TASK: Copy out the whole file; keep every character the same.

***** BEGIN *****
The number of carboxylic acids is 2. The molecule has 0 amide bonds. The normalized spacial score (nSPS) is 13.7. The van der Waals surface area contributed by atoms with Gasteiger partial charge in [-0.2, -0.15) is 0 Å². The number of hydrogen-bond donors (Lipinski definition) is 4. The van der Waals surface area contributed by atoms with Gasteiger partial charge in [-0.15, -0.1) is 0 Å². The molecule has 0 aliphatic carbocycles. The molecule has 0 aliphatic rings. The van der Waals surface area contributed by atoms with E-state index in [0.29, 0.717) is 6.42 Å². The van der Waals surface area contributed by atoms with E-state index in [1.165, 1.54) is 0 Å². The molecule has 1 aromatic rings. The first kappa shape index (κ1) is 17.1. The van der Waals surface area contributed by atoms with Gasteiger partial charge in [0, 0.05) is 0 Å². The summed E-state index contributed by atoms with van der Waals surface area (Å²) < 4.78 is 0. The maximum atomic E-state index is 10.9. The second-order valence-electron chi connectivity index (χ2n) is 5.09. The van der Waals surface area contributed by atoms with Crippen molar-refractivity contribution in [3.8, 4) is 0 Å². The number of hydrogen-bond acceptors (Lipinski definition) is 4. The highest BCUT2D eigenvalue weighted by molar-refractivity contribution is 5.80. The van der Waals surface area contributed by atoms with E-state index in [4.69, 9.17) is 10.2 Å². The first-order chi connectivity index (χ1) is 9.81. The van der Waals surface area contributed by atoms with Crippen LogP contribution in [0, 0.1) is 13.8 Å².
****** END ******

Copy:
The number of carboxylic acids is 2. The molecule has 0 amide bonds. The normalized spacial score (nSPS) is 13.7. The van der Waals surface area contributed by atoms with Gasteiger partial charge in [-0.2, -0.15) is 0 Å². The number of hydrogen-bond donors (Lipinski definition) is 4. The van der Waals surface area contributed by atoms with Gasteiger partial charge in [-0.15, -0.1) is 0 Å². The molecule has 0 aliphatic carbocycles. The molecule has 0 aliphatic rings. The van der Waals surface area contributed by atoms with E-state index in [0.29, 0.717) is 6.42 Å². The van der Waals surface area contributed by atoms with E-state index in [1.165, 1.54) is 0 Å². The molecule has 1 aromatic rings. The first kappa shape index (κ1) is 17.1. The van der Waals surface area contributed by atoms with Gasteiger partial charge in [0, 0.05) is 0 Å². The summed E-state index contributed by atoms with van der Waals surface area (Å²) < 4.78 is 0. The maximum atomic E-state index is 10.9. The second-order valence-electron chi connectivity index (χ2n) is 5.09. The van der Waals surface area contributed by atoms with Crippen molar-refractivity contribution in [3.8, 4) is 0 Å². The number of hydrogen-bond acceptors (Lipinski definition) is 4. The highest BCUT2D eigenvalue weighted by molar-refractivity contribution is 5.80. The van der Waals surface area contributed by atoms with E-state index in [4.69, 9.17) is 10.2 Å². The first-order chi connectivity index (χ1) is 9.81. The van der Waals surface area contributed by atoms with Crippen LogP contribution in [0, 0.1) is 13.8 Å².